While the players and coaching staff for the Toronto Raptors have little choice but to move forward and focus on the schedule that lies ahead, my mind remains stuck on their 134-129 triple-overtime loss to the Washington Wizards.
The game was billed as a possible playoff matchup and one that promised more intensity than expected for a regular season contest in late February.
In addition to providing edge-of-your-seat entertainment from the opening tip to the final buzzer, the game ended up making the record books as the longest in the Raptors’ 19-year history, totaling three hours and 32 minutes.
Many statistics and performances stood out on Thursday night, ranging from Washington’s 80 points in the paint, to John Wall’s breathtaking quickness, to the season-high 26 points from Greivis Vasquez.
Center of attention
The Wizard’s relatively quiet acquisition of Gortat from the Phoenix Suns just a few days before the season started has paid immediate dividends and now looks especially good with Nene out for up to six weeks with a knee injury.
Against the Raptors, Gortat put on a clinic around the basket. Now in his seventh season, the 6’11” pivot man poured in a career-high 31 points, hauled in 12 rebounds, logged 51 minutes and essentially chased Valanciunas from the game before picking up his sixth foul late in the third extra period.
At 6’11” and 231 pounds, Valanciunas is nearly identical to Gortat in height and weight.
The Big V, however, appeared in just 29 of a possible 65 minutes and although he did do his job on the glass by collecting 10 rebounds, he managed only seven points on 3-for-9 shooting, committed two costly turnovers and was on the wrong end of several game-changing plays.
In his post-game remarks, head coach Dwane Casey mentioned that he had to go away from Valanciunas and call on Amir Johnson, Patrick Patterson, and Chuck Hayes to handle the speed and quickness that Gortat repeatedly demonstrated in pick-and-roll scenarios.
Ryan Wolstat of the Toronto Sun did not have to reach far when he wrote that Valanciunas played one of the worst games of his career. Even the sophomore center himself agreed with that assessment.
“I feel really bad right now. I could do a much better job than what I did. I’m going to watch the film, learn from it to not repeat it next game.”
-Toronto Sun, Feb. 27, 2014
Give Valanciunas credit for acknowledging a tough night at the office and hopefully he took notes on Gortat’s performance, but there were other factors that contributed to his struggles.
Heavy reliance on perimeter shooting
The Raptors — like almost any basketball team anywhere and at any level – are at their best when they apply an inside-out approach at the offensive end.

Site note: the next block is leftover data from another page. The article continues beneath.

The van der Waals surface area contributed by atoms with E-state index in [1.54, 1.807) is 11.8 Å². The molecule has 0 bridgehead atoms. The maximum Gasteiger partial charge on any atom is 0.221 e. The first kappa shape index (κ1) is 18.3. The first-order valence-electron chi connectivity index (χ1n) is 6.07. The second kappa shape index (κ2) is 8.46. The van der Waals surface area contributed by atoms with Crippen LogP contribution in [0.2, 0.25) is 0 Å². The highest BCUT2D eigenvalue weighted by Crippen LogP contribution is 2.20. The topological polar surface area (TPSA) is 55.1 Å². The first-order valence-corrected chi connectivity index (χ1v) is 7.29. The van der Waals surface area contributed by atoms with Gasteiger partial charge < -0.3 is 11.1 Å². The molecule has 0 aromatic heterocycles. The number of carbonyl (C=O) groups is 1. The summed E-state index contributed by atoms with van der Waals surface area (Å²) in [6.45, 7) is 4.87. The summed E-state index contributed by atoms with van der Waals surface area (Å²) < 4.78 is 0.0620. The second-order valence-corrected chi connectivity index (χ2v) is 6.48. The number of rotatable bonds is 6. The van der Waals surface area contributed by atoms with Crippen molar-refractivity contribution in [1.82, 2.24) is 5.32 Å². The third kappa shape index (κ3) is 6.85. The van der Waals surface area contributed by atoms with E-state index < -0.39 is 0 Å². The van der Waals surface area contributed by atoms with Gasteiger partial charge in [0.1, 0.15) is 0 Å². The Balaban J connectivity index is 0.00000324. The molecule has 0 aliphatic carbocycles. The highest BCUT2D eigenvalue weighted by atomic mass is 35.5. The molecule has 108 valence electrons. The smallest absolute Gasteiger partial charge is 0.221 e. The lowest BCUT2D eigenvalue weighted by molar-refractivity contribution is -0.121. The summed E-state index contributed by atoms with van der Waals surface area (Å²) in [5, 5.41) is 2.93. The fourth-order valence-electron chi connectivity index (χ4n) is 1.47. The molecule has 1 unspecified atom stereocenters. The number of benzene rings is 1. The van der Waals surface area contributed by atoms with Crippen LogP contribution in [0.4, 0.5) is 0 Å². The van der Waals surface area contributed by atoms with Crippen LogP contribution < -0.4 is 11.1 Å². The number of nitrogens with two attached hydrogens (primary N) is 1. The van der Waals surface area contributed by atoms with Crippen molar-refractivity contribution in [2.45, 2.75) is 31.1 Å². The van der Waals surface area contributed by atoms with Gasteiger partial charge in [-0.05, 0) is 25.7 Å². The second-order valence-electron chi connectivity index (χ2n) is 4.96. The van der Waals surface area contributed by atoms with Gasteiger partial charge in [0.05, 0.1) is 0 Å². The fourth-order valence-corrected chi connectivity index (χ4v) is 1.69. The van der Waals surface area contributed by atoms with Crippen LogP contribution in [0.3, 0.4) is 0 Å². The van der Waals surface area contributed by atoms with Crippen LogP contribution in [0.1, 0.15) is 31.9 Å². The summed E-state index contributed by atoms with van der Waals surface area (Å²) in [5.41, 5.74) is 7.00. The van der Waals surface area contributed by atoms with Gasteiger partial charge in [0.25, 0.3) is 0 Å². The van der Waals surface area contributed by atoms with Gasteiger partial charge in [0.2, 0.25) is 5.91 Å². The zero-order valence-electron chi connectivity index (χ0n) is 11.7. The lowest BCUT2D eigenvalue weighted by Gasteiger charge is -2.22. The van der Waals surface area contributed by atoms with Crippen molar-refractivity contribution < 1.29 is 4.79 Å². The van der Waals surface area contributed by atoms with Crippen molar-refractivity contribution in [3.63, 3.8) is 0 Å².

Driving to the basket or dumping the ball into the post as the first option creates easier scoring opportunities, trips to the free throw line, and shooters left open by collapsing defences. It is when the Raptors use this method that they become a much tougher opponent and infinitely more fun to watch.
Too often, though, the Raptors are content to swing the ball around the perimeter in search of an open 3-point shot.
On the season, Toronto has attempted 1521 shots from within five feet of the basket. This may seem like a lot, but only the New York Knicks, Indiana Pacers and Brooklyn Nets have attempted less.
Admittedly, this stat does not have a direct link to success because at the top of this leader board you’ll find the Philadelphia 76ers with 2291 attempts.
Still, the Raptors have shown more of an inclination to shoot from between 20-29 feet from the basket with 1,566 attempts. To further cement this point, the Raptors have attempted more 3-point field goals (1,332) than free throws (1,106) in 2013-14.
There hasn’t been much reason to complain about this yet as the Raptors are 32-26 and lead the Atlantic Division by four games, but the Raptors are heading into uncharted territory where every possession will matter and points will be harder to come by.
Now is the time for the Raptors to get Valanciunas more involved and likewise for Valanciunas to step up his game. A happy big man is one who is involved in the offence early in the game and who in turn feels more energized when he is expected to protect his team’s basket.
Valanciunas has shown to be a capable scorer in the post this season, connecting on 202 of 359 attempts near the rim, so it’s not as if throwing the ball to him is a big risk.
After all, more attention on Valanciunas means more space for shooters to roam on the perimeter and no one on the Raptors is going to argue with that.